Acoustic feedback is a problem which plagues many performers, particularly during live shows. While professional musicians may be able to handle feedback and eliminate the chances of it occurring completely, people who are learning guitar music or any other type of music for the first time must learn to control acoustic feedback before performing in front of an audience.
Feedback occurs when amplified sound from a speaker re-enters the sound system through an open microphone and is amplified continuously creating an annoying piercing screech. It can be used as part of the performance, but that takes a lot of practice and it is not something novice guitar players should attempt.
Sound engineers also frown on anyone who tries to use feedback as part of their music because it makes their lives hell. Here are seven ways to control and eliminate feedback during live performances.
- If you are performing alone in front of a live audience, turn off any open microphones which are not in use. This will greatly reduce the chances of feedback.
- Keep the microphone and speakers as far away from each other as possible. Do not put the microphone in front or behind the speakers. This is a common mistake made by first time performers.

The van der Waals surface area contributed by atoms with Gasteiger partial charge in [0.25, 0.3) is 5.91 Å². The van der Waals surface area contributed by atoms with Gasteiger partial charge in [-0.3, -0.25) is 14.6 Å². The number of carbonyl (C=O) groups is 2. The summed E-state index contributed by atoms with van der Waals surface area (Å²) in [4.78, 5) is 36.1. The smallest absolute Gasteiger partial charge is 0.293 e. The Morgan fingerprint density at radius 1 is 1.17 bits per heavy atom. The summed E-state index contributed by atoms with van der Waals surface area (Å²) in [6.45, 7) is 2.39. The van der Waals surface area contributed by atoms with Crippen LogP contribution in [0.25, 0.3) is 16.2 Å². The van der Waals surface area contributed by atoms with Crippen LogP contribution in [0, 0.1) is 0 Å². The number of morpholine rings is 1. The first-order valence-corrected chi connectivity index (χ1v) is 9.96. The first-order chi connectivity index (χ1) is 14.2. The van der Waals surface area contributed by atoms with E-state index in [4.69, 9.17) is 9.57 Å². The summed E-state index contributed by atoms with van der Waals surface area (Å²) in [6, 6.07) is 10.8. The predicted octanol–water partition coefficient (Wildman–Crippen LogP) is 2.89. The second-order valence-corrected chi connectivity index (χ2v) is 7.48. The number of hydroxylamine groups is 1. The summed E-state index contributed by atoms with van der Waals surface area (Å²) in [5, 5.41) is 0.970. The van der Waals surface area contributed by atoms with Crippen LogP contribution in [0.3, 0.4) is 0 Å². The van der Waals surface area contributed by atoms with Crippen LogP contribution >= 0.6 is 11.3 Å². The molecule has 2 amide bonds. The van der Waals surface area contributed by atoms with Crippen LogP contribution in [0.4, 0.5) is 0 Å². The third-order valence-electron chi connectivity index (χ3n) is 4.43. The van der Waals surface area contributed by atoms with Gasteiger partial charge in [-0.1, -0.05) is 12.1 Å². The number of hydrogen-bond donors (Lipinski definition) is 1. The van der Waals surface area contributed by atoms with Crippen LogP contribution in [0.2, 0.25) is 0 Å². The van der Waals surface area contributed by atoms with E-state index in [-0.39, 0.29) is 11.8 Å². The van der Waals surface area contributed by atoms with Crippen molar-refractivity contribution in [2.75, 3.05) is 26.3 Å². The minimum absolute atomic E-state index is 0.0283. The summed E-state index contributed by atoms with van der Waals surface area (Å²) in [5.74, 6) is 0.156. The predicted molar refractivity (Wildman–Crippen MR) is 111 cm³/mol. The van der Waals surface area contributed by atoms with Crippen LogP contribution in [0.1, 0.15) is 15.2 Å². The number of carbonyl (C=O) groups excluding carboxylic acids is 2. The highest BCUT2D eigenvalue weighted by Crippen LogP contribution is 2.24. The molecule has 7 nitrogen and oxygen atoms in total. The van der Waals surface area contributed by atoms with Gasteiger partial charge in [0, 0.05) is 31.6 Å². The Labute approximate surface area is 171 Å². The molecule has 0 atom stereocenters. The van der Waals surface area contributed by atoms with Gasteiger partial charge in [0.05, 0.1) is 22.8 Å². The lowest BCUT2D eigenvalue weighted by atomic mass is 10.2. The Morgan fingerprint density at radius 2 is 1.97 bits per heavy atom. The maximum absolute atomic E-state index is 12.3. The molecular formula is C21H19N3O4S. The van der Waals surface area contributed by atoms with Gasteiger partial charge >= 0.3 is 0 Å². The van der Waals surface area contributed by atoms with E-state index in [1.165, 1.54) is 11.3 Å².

- Use a directional microphone which amplifies sound from the direction of your choosing. This is one of the best ways to completely eliminate feedback during a performance.
- Move the microphone closer to the source of sound. If you are singing, then keep the microphone close to your mouth. If you are playing a guitar, then put the microphone close the strings. This rule applies to groups of performers as well.
- Reduce the system output of your speakers, or move them further away from the microphone you plan on using. Each time you double the distance between the mic and the speakers, you can increase the sound system output by 6 decibels.
- Use heavier gauge strings on your guitar. Heavier strings vibrate for longer and require less feedback from the speakers to hold a note.
- Acoustically treat the room you are going to perform in and remove any hard reflective surfaces like glass, marble, and wood. Sound tends to bounce of such surfaces and re-enter the microphone. This might be impossible in many cases, but do what you can to lower the chances.